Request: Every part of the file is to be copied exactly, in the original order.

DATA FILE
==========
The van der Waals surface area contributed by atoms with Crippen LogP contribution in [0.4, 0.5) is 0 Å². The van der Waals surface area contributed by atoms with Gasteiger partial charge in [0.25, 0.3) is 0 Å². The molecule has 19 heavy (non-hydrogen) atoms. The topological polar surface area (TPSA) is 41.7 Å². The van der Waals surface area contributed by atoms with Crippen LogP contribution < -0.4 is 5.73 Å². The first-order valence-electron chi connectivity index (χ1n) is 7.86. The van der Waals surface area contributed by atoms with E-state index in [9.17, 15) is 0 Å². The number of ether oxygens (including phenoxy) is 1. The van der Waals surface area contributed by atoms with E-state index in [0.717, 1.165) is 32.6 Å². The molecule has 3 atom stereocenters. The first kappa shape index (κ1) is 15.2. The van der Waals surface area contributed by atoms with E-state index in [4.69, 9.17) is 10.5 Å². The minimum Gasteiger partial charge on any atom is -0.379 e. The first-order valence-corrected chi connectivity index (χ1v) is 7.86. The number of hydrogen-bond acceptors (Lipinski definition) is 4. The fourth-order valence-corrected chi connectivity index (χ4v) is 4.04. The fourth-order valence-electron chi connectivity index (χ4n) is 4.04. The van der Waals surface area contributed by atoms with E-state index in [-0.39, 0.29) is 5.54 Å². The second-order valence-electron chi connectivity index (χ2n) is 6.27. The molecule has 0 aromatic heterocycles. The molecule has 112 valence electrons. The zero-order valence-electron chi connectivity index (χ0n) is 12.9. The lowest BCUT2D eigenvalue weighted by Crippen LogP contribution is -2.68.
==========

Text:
The van der Waals surface area contributed by atoms with Crippen LogP contribution in [0.4, 0.5) is 0 Å². The van der Waals surface area contributed by atoms with Gasteiger partial charge in [0.25, 0.3) is 0 Å². The molecule has 19 heavy (non-hydrogen) atoms. The topological polar surface area (TPSA) is 41.7 Å². The van der Waals surface area contributed by atoms with Crippen LogP contribution < -0.4 is 5.73 Å². The first-order valence-electron chi connectivity index (χ1n) is 7.86. The van der Waals surface area contributed by atoms with E-state index in [9.17, 15) is 0 Å². The number of ether oxygens (including phenoxy) is 1. The van der Waals surface area contributed by atoms with E-state index in [0.717, 1.165) is 32.6 Å². The molecule has 3 atom stereocenters. The first kappa shape index (κ1) is 15.2. The van der Waals surface area contributed by atoms with E-state index in [4.69, 9.17) is 10.5 Å². The minimum Gasteiger partial charge on any atom is -0.379 e. The first-order valence-corrected chi connectivity index (χ1v) is 7.86. The number of hydrogen-bond acceptors (Lipinski definition) is 4. The fourth-order valence-corrected chi connectivity index (χ4v) is 4.04. The fourth-order valence-electron chi connectivity index (χ4n) is 4.04. The van der Waals surface area contributed by atoms with E-state index in [-0.39, 0.29) is 5.54 Å². The second-order valence-electron chi connectivity index (χ2n) is 6.27. The molecule has 0 aromatic heterocycles. The molecule has 112 valence electrons. The zero-order valence-electron chi connectivity index (χ0n) is 12.9. The lowest BCUT2D eigenvalue weighted by Crippen LogP contribution is -2.68.